London plots pathway to net-zero by 2030, mulls huge ULEZ expansion
The London Assembly has published plans detailing four ways in which the capital could decarbonise its operations, including public transport, to meet net-zero by 2030 - an accelerated target announced by Mayor Sadiq Khan in 2020.
The plans are outlined in a new report, published this week. The city sought the help of strategic consultancy Element Energy to draw up four possible ways of delivering net-zero operational emissions in a manner consistent with – or more ambitious than – the Paris Agreement’s net-zero pathway.
Detailed in the report is a scenario in which all major policy and regulatory barriers are removed (the ‘No Constraints’ scenario); alongside scenarios in which the Government and private sector throw increased weight behind either electrification or low-carbon hydrogen as a means to decarbonise hard-to-abate sectors.
The ‘No Constraints’ scenario would see London reducing direct emissions by 86% between 1990 and 2030. The pure-play hydrogen and electrification scenarios deliver reductions, within this timeframe, of 70% and 73% respectively.
Another intermediate pathway, called the ‘Accelerated Green’ option, is also put forward, with a mix of hydrogen and electrification-based solutions and consideration of current policy constraints. It would, the report states, deliver a 78% reduction in London’s direct emissions between 1990 and 2030 – more than the national commitment of 68% under the Sixth Carbon Budget.
Responding to the report, Khan has selected the ‘Accelerated Green’ pathway as his preferred approach, stating that it “balances ambition with deliverability”. There is an acknowledgement that achieving this scenario will require behaviour change at scale, but that it will not result in “wide-scale scrappage” of old technologies including cars and heating systems this decade.
As expected, priority areas for decarbonisation include transport and buildings.
On transport, the ‘Accelerated Green’ pathway includes a 27% reduction in vehicles travelled using petrol and diesel cars by 2030, against 2019 levels. Transport for London (TfL) is notably already working towards net-zero operations this decade and London’s Transport Strategy, published in 2021, targets 80% of trips within London being made using public transport or active travel by 2041. The new scenario would need that target to be brought forward, ideally to 2031.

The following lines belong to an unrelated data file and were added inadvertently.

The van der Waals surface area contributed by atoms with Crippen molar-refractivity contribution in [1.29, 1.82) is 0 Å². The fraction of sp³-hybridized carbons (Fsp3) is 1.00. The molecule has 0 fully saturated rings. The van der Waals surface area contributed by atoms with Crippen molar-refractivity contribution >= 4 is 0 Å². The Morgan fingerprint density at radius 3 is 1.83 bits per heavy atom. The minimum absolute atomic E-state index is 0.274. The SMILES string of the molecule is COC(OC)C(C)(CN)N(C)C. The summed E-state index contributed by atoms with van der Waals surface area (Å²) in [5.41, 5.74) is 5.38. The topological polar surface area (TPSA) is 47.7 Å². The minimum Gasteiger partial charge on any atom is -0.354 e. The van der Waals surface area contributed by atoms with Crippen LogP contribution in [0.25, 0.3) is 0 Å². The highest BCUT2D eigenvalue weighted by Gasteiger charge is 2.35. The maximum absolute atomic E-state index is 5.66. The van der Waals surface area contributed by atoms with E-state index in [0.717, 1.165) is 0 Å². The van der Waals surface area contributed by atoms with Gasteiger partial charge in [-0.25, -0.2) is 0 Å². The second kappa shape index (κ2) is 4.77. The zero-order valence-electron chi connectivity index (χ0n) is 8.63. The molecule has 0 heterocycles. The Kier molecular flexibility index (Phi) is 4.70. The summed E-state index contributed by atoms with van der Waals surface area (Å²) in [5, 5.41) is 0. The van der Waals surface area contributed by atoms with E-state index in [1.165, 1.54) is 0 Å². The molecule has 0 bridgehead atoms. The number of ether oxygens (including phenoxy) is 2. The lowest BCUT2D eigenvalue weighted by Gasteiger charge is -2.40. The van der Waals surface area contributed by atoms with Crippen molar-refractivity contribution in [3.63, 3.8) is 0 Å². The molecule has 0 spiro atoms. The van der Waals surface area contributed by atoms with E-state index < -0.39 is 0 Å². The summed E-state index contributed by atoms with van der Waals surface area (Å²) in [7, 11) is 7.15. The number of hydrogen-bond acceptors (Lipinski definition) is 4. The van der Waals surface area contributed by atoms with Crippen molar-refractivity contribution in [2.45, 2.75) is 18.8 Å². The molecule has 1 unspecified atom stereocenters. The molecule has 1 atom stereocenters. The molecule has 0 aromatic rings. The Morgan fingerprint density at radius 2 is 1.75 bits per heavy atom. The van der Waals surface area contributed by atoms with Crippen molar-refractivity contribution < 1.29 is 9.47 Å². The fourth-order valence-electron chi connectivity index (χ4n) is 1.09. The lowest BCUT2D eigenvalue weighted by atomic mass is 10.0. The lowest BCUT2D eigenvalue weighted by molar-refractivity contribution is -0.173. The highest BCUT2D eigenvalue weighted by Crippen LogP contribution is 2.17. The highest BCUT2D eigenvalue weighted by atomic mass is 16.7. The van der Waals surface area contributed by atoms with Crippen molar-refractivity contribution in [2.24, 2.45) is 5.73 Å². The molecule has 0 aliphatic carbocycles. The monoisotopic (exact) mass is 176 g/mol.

The pathway is also dependent on things progressing to plan with the national plans to ban new petrol and diesel car sales, and with an expansion of London’s Ultra-Low Emissions Zone (ULEZ) to cover all of Greater London by 2024.
On buildings, the pathway would require sweeping improvements to energy efficiency. It entails a 40% reduction in the total heat demand of London’s buildings, recommending insulation initiatives that reach two million homes and 250,000 commercial and public buildings.
Buildings – domestic and commercial – would also need to be supported to get off of gas heating. The pathway entails the capital hosting district heating networks that serve almost half a million buildings, as well as 2.2 million heat pumps, by the end of the decade. This transition is more rapid than the national approach outlined in the Heat and Buildings Strategy.
Commenting on the report to the Financial Times (FT), Khan said: “We have too often seen measures to tackle air pollution and the climate emergency delayed around the world because it’s viewed as being too hard or politically inconvenient, but I’m not willing to put off action we have the ability to implement here in London.”
For London Climate Action week 2021, edie put together a feature detailing the capital’s progress to date on reducing emissions and improving resilience. Click here to read that article in full.
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